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Ontario has adopted legislation to create a presumption that post-traumatic stress disorder diagnosed in first responders is work-related, streamlining their ability to access workers compensation benefits.
Under the Supporting Ontario's First Responders Act, known as Bill 163, the presumption allows for faster access to Workplace Safety and Insurance Board benefits, resources and timely treatment, according to a news release issued by the province's Ministry of Labor. Once a first responder is diagnosed with PTSD by either a psychiatrist or a psychologist, the claims process for workers comp benefits eligibility will be expedited, without the need to prove a causal link between PTSD and a workplace event.
“The presumption is going to short cut the process of determining their initial entitlement,” said Jodi Gallagher Healy, a London, Ontario-based partner with Hicks Morley Hamilton Stewart Storie L.L.P.
The presumption applies to more than 73,000 first responders in Ontario: police officers, firefighters, paramedics, certain workers in correctional institutions and secure youth justice facilities, dispatchers of police, firefighter and ambulance services and emergency response teams.
The legislation also allows the Minister of Labor to request and publish PTSD prevention plans from employers of workers covered by the presumption.
Evidence shows that first responders are at least twice as likely compared with the general population to suffer from PTSD due to the risk of frequent exposure to traumatic stressors, according to the ministry.
Currently, there is no presumption, so the WSIB evaluates, for example, a claim by an emergency services worker based on whether the worker has been diagnosed with PTSD, to what particular call the worker is attributing the PTSD to and whether the call was unusual in the context of the work, Ms. Gallagher Healy said.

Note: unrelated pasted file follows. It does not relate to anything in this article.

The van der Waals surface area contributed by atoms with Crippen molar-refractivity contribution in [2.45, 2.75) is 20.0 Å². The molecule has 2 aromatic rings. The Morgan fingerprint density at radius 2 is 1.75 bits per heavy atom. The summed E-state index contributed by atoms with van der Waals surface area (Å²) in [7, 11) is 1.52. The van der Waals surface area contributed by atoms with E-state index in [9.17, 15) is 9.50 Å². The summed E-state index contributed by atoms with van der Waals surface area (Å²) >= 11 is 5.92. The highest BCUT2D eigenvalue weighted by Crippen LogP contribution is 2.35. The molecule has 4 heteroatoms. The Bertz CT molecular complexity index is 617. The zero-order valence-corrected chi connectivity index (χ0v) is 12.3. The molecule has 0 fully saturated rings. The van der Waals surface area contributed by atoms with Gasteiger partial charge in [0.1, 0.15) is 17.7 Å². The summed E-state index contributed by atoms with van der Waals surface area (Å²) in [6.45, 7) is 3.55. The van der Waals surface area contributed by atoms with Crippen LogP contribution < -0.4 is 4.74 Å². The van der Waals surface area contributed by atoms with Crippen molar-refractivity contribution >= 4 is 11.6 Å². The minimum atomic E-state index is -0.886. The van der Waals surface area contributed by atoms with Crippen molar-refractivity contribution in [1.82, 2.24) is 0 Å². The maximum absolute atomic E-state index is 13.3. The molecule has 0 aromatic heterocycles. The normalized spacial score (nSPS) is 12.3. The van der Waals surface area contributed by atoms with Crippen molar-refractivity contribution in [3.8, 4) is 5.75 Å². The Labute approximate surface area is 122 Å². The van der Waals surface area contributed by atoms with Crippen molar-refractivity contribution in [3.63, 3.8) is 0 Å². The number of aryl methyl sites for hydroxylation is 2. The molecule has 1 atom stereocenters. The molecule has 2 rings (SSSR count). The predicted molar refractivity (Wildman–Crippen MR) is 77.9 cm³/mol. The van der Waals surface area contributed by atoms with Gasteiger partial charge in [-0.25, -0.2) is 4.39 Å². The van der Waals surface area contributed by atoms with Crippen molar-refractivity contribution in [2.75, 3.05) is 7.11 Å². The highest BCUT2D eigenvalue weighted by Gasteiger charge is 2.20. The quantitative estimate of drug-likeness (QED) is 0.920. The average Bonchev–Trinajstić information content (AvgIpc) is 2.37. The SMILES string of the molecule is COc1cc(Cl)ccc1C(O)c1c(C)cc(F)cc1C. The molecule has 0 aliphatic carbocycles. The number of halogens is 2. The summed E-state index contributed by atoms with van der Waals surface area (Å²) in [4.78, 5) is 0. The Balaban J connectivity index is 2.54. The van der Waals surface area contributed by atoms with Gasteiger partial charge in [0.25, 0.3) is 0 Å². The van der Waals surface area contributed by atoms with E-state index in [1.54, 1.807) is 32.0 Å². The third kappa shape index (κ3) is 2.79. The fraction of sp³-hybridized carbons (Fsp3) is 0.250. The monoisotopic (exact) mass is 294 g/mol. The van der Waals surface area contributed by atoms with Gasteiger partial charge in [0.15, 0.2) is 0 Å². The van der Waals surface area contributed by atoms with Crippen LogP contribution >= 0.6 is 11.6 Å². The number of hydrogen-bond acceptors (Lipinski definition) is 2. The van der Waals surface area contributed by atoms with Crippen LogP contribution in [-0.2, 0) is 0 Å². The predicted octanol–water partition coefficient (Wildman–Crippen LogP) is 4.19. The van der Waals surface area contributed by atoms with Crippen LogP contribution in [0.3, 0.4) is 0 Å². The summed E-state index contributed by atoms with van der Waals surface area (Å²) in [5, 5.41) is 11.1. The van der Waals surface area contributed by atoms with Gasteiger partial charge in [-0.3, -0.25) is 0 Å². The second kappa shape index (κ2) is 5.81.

“That analysis is flipped on its head because instead of engaging in 'Are they entitled?,' the presumption is going to be they are entitled unless it can be shown that the PTSD is not related to their work,” she said.
The legislation previously governing these claims referred to traumatic mental stress, with benefits eligibility determined based on whether there's been a sudden, unexpected event, but this created a challenge because many incidents involving first responders, such as a police officer witnessing or experiencing the aftermath of a violent crime, are not unexpected, said Brian MacDonald, an associate with Filion Wakely Thorup Angeletti L.L.P. in London, Ontario.
“If you're a first responder, the term unexpected gets a little problematic,” he said.
Employers could still challenge the benefits award by asking to have their own doctor review the case or for an independent medical exam that could dispute the diagnosis or link it to some other incident, Mr. MacDonald said.
“It's a presumption, but it's a rebuttable presumption,” he said. “If you can prove that the PTSD was in fact caused by something other than work, then the presumption has been rebutted.”
According to the Workplace Safety and Insurance Board, for the five-year period ending in 2014, the board provided benefits and services to almost 3,500 workers with traumatic mental stress, which covers a range of psychological conditions, including acute stress disorder and PTSD, although the board does not have statistics broken down by occupation for PTSD claims data. Any costs associated with the new legislation will be informed through the board's experience in implementing the legislation, according to the agency.
“The (board) has significant experience in providing sensitive and compassionate support for workers in difficult and often tragic circumstances,” the agency said in a statement. “Dedicated teams have been established to help ensure workers with PTSD receive the services they need to help them access treatment and return to work safely.”
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